Gov. extends COVID-19 emergency period; quarantine changes made for travel around, into Hawaii

Coronavirus

HONOLULU (KHON2) — Hawaii Governor David Ige signed a ninth supplementary emergency proclamation that extends the state’s COVID-19 emergency period through July 31.

Gov. Ige held a conference on Wednesday to discuss the proclamation but focused on the state’s plans for the 14-day quarantine order for inter-island and out-of-state travel, as well as new airport procedures.

The governor said that the quarantine order for inter-island travel will be lifted on June 16.

“We know how important it is to restore travel between the islands. The state is ready. It really is an opportunity to reunite families and to allow all of us to travel inter-island, to engage our relatives and friends across the state,” said Gov. Ige.

There will, however, be new procedures for inter-island travel. The governor said that before departure, passengers leaving the airport will have to go through thermal screening.

Anyone with a temperature of over 100.4 degrees will not be allowed to board the plane. This procedure will be implemented on the same day the quarantine order is lifted.

Also on the list is a new travel form.

“There will be a new travel form and new procedures all focused on allowing us to know who’s traveling. I think most importantly to gather key information to allow us to contact you. It’s a new health screening process that will become part of our overall process to ensure that travel is safe between islands,” Gov. Ige said.

As for those coming into Hawaii from out-of-state, the quarantine order has been extended through the end of July.

[RELATED: Hawaii gov. extends quarantine for out-of-state travelers to July 31]

“We know that we need to create a new process of travel that is multi-layered,” said Gov. Ige. “We’re not counting on a specific component but a system of layered screening that will reduce the risk. it includes screening upon arrival, temperature screening, health screening…”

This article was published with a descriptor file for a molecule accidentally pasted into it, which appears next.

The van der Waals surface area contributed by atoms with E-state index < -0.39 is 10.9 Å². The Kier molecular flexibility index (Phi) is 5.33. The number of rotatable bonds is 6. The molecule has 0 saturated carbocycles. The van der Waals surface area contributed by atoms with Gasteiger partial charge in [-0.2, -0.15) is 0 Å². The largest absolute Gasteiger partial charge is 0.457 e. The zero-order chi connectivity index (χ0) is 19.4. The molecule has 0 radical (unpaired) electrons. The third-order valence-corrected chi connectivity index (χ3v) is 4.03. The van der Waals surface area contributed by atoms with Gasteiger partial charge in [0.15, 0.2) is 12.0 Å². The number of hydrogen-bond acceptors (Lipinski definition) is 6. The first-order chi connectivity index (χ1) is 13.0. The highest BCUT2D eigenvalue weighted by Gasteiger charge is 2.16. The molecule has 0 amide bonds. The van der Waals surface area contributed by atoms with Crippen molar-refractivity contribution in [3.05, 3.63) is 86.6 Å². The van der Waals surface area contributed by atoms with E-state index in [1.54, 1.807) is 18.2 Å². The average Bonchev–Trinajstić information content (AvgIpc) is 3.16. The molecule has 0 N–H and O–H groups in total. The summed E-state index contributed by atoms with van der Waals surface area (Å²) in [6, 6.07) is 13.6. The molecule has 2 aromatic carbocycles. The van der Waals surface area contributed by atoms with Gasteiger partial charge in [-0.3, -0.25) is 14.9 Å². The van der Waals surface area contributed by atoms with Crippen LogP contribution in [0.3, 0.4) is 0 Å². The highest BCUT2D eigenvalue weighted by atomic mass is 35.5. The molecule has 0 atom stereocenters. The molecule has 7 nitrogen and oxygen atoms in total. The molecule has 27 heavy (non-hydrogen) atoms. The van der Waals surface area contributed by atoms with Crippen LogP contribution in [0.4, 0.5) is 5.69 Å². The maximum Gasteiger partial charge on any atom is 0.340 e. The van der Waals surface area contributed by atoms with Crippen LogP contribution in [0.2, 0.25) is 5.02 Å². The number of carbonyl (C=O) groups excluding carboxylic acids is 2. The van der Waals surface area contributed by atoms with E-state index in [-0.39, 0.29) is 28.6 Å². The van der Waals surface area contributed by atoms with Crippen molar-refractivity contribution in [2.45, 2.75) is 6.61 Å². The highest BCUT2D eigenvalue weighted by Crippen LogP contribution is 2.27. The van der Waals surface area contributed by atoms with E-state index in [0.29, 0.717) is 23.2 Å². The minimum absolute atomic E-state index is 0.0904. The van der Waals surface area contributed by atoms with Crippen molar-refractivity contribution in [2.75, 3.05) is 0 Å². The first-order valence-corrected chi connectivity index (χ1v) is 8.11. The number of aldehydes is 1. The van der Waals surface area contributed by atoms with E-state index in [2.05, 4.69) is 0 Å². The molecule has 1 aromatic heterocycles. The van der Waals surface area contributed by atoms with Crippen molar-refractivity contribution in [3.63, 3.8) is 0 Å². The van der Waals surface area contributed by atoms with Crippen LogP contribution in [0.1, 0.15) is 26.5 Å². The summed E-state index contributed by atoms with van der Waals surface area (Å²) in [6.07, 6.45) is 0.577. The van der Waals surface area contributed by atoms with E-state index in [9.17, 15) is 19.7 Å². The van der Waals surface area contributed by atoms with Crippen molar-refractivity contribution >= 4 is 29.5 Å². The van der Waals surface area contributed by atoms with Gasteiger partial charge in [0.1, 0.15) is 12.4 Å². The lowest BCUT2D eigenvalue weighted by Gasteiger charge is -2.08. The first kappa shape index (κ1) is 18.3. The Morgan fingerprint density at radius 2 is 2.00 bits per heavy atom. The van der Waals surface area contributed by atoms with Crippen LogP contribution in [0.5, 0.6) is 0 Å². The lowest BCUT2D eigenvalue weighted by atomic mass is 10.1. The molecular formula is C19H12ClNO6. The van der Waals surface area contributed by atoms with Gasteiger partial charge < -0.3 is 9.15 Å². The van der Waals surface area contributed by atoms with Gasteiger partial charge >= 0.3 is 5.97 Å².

The state is also looking at travel corridors for international travel to Japan, South Korea, New Zealand and Australia.

The state’s Department of Transportation plans to install thermal temperature scanners and other equipment that will be used to screen passengers at the airports in Honolulu, Kahului, Kona, Hilo, and Lihue.

But the department still needs to select a company.

HDOT Director Tim Sakahara says that they kicked off a pilot program that will have five participating technology companies. In this program, the five companies will install their temperature screening equipment and facial recognition cameras at the Daniel K. Inouye International Airport in Honolulu. Equipment installation will begin next week and the program will continue through June 26.

“This will allow us to see how the system works in real-time. We will study the capability and the functionality of both the thermal screening and the facial recognition technology, the cost innovation, and also consider other factors such as local support that is available,” said Sakahara.

By the end of the program, the HDOT will have the companies submit their costs and final proposals. The state will then take about a week to make their decision.

Once the HDOT settles on a company and the agreement is finalized, the state will launch in a three-phase plan:

  • Phase 1: Thermal scanners installed at arriving gates of Trans-Pacific flights statewide by mid-July
  • Phase 2: Thermal scanners installed at all gates by July 31
  • Phase 3: Facial recognition equipment installed by December 31

Another major addition in the proclamation is the extension of the eviction moratorium through July 31.

The criminal liability for hosts of guests who violate quarantine requirements or owners of cars that are rented to quarantine violators was added as well.

Also included is the elimination of prohibitions related to beaches, boating, hiking and shoreline fishing, as these activities are being addressed through the counties in coordination with the state Department of Land and Natural Resources.

Wednesday’s COVID-19 count reports four new positive cases. All four new cases are from the Honolulu County.

[RELATED: 4 new cases of COVID-19 plus one removed puts state total at 685]

After updating DOH testing information, one case previously reported for Honolulu County was removed from the total case count. The state’s total is now 685.

Of the 685 total positive tests, 46 are active cases. The DOH reported 64,501 test results have been received as of June 9.


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